By Big J

Common Names: Guppy, Millions Fish

Scientific Name: Poecilia reticulata

Family: Poeciliidae

Subfmaily: Poeciliinae
Discovered: Known under its current scientific name since 1963, but was originally scientifically described in 1859 by W. Peters.

Geographical distribution: This fish is originally South America, including northern Brazil, Venezuela, Barbados and Trinidad. However, feral populations occur in many parts of the world. Some of these are from introductions to try control mosquito populations; unfortunately, they had little or no effect on the mosquitos, and sometimes a negative effect on native fish populations. Feral populations have been reported in Africa, Australia and Singapore.

Habitat: This fish occurs in a massive variety of habitats, from mountain streams to brackish river tributaries.

Sexing: Guppies can be sexed from about 4-5 weeks. The males have a modified anal fin, this is called the gonopodium.

Suitable Setup: Guppies are a very popular aquarium fish, and don’t require anything special. They are perfectly at home in a peaceful community aquarium. At least 2 females should be kept to each male, so they aren’t continually harassed. Also for the same reason, a tank housing both male and female guppies would ideally contain plants so the females can get out of the way of the mal. Although water chemistry is not critical for these fish, they prefer slightly acidic water. Salt is optional, only some, not all wild guppies live in brackish conditions.

Size: Males grow up to 3cm and females up to 5cm, although captive species may grow larger.

Temperature: The ideal temperature for this fish is 21 – 28°C.

Breeding: This fish is amongst the easiest to breed, in fact, it can be difficult to stop them! The females are nearly always pregnant, and can store sperm for up to 6 months. She will also give birth to between 10 and 40 fry every 4 to 6 weeks.
One of the best methods for getting plenty of healthy strong fry is to set up a breeding tank. A 10 Gallon tank is easily large enough, with plenty of plants for fry to hide in, such as Java Fern or Java Moss. Many people use breeding traps or nets in their community tanks. These are small plastic or net containers that float in the tank. These can easily stress adult fish, and lead to aborted pregnancies or even death. If you must use them, please only put the female in just before she is due to give birth, or even better, wait until the fry have been born and then catch and add them the trap. If you are using a plastic trap, then remember to change the water in it regularly.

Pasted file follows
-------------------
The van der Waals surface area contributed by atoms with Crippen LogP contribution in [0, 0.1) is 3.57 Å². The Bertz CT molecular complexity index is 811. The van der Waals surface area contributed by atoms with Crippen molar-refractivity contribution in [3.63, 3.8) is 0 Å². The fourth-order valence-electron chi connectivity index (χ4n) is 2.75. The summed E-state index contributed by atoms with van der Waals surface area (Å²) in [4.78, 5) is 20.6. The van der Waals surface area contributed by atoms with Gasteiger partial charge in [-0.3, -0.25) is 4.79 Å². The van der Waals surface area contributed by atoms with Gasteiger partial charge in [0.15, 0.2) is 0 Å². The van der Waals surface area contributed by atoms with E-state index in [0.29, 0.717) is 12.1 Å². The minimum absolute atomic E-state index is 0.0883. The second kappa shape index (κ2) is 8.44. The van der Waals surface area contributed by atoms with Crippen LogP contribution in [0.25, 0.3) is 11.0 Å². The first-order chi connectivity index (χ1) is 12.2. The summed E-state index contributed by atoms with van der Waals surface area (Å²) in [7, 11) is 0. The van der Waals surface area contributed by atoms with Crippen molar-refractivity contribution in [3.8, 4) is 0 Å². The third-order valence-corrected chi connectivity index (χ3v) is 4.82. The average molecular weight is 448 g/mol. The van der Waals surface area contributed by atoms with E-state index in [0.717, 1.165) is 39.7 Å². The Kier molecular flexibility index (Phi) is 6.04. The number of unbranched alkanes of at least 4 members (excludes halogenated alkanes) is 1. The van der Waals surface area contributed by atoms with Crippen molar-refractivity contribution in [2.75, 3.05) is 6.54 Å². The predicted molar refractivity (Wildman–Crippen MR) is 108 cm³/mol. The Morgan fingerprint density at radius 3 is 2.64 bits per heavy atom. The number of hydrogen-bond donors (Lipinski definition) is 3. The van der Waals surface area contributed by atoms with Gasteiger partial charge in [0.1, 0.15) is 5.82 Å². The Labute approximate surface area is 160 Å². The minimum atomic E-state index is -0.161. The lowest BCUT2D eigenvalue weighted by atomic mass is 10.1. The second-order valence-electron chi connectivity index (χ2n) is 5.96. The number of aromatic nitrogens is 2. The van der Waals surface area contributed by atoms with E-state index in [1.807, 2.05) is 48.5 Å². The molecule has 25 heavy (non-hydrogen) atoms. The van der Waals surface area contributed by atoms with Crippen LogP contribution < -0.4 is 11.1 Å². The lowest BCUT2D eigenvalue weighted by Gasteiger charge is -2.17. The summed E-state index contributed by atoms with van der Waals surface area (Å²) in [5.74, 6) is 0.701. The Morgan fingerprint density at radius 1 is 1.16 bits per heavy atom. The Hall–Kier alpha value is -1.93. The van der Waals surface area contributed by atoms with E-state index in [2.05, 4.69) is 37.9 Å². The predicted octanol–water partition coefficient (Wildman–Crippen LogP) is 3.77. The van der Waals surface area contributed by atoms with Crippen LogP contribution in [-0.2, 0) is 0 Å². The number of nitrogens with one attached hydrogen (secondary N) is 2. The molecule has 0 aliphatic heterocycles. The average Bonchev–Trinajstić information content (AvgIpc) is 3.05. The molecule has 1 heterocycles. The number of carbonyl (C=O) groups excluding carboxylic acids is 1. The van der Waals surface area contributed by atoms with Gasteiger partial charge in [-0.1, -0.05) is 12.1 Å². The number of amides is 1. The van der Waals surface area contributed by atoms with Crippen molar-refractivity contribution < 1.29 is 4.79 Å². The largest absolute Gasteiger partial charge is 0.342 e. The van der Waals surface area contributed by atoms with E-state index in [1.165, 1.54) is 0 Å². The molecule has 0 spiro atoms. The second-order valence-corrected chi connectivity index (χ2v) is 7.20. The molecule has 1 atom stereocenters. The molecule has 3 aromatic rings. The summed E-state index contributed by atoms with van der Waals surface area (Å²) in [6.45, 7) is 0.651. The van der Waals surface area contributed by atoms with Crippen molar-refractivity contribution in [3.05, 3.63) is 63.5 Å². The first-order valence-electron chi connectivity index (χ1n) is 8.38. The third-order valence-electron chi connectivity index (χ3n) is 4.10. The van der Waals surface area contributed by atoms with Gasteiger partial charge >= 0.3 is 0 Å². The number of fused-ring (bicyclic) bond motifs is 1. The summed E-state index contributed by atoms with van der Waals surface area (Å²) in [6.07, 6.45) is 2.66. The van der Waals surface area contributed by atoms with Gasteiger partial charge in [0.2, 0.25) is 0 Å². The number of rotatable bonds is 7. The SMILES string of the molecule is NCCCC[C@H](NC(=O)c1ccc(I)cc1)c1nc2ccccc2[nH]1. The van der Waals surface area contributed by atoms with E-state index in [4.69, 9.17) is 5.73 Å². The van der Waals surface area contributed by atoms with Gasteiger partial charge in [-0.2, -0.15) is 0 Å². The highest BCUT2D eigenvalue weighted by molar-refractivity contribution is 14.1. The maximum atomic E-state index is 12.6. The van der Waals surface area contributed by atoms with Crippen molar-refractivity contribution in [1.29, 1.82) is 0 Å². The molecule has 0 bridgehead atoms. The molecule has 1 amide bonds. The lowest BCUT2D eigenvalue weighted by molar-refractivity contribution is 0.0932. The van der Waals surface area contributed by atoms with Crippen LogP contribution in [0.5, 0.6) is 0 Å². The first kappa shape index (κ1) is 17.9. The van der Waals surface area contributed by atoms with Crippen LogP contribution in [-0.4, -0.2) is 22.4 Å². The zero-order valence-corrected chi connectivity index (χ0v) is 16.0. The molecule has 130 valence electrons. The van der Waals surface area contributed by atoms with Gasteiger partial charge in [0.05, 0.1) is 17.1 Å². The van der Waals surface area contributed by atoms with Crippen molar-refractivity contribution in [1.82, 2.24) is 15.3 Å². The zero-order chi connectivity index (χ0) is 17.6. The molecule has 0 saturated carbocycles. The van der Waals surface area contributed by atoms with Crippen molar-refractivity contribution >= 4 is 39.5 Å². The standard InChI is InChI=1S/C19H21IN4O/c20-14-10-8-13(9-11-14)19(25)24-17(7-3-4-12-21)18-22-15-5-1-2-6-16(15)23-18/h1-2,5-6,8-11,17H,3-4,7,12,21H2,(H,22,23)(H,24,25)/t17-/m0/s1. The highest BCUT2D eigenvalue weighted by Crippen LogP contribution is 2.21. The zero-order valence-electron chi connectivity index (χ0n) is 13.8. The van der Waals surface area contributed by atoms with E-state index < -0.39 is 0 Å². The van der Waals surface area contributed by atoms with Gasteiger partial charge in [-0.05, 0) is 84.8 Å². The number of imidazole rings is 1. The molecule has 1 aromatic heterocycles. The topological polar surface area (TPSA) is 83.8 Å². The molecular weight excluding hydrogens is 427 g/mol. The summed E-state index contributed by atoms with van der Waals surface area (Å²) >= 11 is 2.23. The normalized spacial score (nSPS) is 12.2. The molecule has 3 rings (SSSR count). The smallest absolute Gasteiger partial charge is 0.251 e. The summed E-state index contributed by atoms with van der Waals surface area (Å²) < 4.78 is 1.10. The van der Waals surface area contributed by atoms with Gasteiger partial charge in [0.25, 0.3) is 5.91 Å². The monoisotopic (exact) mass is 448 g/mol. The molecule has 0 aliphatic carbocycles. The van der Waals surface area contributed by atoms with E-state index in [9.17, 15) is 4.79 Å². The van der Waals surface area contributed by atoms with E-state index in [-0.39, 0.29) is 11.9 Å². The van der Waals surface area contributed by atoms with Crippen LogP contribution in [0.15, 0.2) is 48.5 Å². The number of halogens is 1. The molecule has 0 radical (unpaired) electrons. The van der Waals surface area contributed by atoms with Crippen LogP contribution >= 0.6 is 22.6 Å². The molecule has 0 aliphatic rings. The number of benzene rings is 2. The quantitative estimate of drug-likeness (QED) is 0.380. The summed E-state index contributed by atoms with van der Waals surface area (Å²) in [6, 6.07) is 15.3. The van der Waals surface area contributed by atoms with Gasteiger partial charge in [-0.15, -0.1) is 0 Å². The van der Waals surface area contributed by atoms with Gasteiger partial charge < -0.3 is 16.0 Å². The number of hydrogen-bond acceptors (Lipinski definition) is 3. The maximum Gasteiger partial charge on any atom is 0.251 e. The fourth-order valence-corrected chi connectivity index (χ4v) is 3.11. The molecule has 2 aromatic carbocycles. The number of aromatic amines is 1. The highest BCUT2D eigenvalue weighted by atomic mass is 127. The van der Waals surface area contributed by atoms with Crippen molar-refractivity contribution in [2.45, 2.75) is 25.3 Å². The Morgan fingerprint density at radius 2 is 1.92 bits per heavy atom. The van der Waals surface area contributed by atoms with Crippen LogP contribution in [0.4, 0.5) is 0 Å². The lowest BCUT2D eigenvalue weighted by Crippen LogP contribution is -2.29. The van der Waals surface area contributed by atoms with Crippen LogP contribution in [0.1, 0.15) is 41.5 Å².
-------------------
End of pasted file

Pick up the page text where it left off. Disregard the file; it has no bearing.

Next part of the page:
Rearing of the fry: Guppy fry are easy to raise. At least a couple per brood would probably survive in a planted community tank. But if you want to save more of them, then you could use a separate “growing on” tank. A bare 10 gallon tank again would be enough. Just use an air powered sponge filter so the fry don’t get sucked in. You can feed them a variety of things such as liquifry for the first couple of days, then move up to fine crushed flake foods. Baby brine shrimp would also be a welcome addition. Remember to keep these tanks very clean as fry are more susceptible to pollutants than adult fish, so a small water change every day will be necessary, and also remove any faeces or dead fry.

Extra Notes: These fish are undoubtedly one of the most popular in the aquaria hobby. They come in a massive variety of spectacularly coloured strains. Many fish or pet stores recommend these fish as suitable for first time fish owners. They are easy to look after, but will usually struggle with a cycling tank, and would probably die, so they should not be added to a tank until the cycle has been completed.

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